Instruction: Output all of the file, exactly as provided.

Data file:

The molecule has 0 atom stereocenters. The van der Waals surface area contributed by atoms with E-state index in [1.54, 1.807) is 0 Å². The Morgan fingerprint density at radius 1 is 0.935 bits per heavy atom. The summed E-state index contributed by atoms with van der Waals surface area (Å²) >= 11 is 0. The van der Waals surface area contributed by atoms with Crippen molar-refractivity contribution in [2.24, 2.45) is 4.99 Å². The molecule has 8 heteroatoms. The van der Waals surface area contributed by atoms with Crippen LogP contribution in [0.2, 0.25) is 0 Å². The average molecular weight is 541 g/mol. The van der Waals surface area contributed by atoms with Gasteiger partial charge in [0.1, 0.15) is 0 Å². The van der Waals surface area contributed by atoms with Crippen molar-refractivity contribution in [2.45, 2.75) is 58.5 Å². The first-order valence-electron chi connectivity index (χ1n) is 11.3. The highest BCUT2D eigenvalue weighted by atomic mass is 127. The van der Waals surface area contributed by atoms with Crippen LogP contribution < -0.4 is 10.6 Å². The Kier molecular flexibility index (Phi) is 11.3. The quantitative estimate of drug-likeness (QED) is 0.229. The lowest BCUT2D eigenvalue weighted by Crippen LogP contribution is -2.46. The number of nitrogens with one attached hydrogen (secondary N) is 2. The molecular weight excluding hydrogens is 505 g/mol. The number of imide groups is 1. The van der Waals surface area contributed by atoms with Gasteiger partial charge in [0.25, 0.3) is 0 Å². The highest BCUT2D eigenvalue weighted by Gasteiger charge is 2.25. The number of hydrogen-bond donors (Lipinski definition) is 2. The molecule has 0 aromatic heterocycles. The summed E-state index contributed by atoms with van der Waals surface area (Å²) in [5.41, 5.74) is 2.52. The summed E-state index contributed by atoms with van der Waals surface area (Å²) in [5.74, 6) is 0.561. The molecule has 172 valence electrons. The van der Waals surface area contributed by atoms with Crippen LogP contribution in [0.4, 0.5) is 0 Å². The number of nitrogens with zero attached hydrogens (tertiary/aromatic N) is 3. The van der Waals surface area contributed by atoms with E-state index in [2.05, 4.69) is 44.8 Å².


The molecule has 0 atom stereocenters. The van der Waals surface area contributed by atoms with E-state index in [1.54, 1.807) is 0 Å². The Morgan fingerprint density at radius 1 is 0.935 bits per heavy atom. The summed E-state index contributed by atoms with van der Waals surface area (Å²) >= 11 is 0. The van der Waals surface area contributed by atoms with Crippen molar-refractivity contribution in [2.24, 2.45) is 4.99 Å². The molecule has 8 heteroatoms. The van der Waals surface area contributed by atoms with Crippen LogP contribution in [0.2, 0.25) is 0 Å². The average molecular weight is 541 g/mol. The van der Waals surface area contributed by atoms with Gasteiger partial charge in [0.1, 0.15) is 0 Å². The van der Waals surface area contributed by atoms with Crippen molar-refractivity contribution in [2.45, 2.75) is 58.5 Å². The first-order valence-electron chi connectivity index (χ1n) is 11.3. The highest BCUT2D eigenvalue weighted by atomic mass is 127. The van der Waals surface area contributed by atoms with Crippen LogP contribution < -0.4 is 10.6 Å². The Kier molecular flexibility index (Phi) is 11.3. The quantitative estimate of drug-likeness (QED) is 0.229. The lowest BCUT2D eigenvalue weighted by Crippen LogP contribution is -2.46. The number of nitrogens with one attached hydrogen (secondary N) is 2. The molecular weight excluding hydrogens is 505 g/mol. The number of imide groups is 1. The van der Waals surface area contributed by atoms with Gasteiger partial charge in [0.25, 0.3) is 0 Å². The highest BCUT2D eigenvalue weighted by Gasteiger charge is 2.25. The number of hydrogen-bond donors (Lipinski definition) is 2. The molecule has 0 aromatic heterocycles. The summed E-state index contributed by atoms with van der Waals surface area (Å²) in [5.41, 5.74) is 2.52. The summed E-state index contributed by atoms with van der Waals surface area (Å²) in [5.74, 6) is 0.561. The molecule has 172 valence electrons. The van der Waals surface area contributed by atoms with Crippen LogP contribution in [0.4, 0.5) is 0 Å². The number of nitrogens with zero attached hydrogens (tertiary/aromatic N) is 3. The van der Waals surface area contributed by atoms with E-state index in [2.05, 4.69) is 44.8 Å².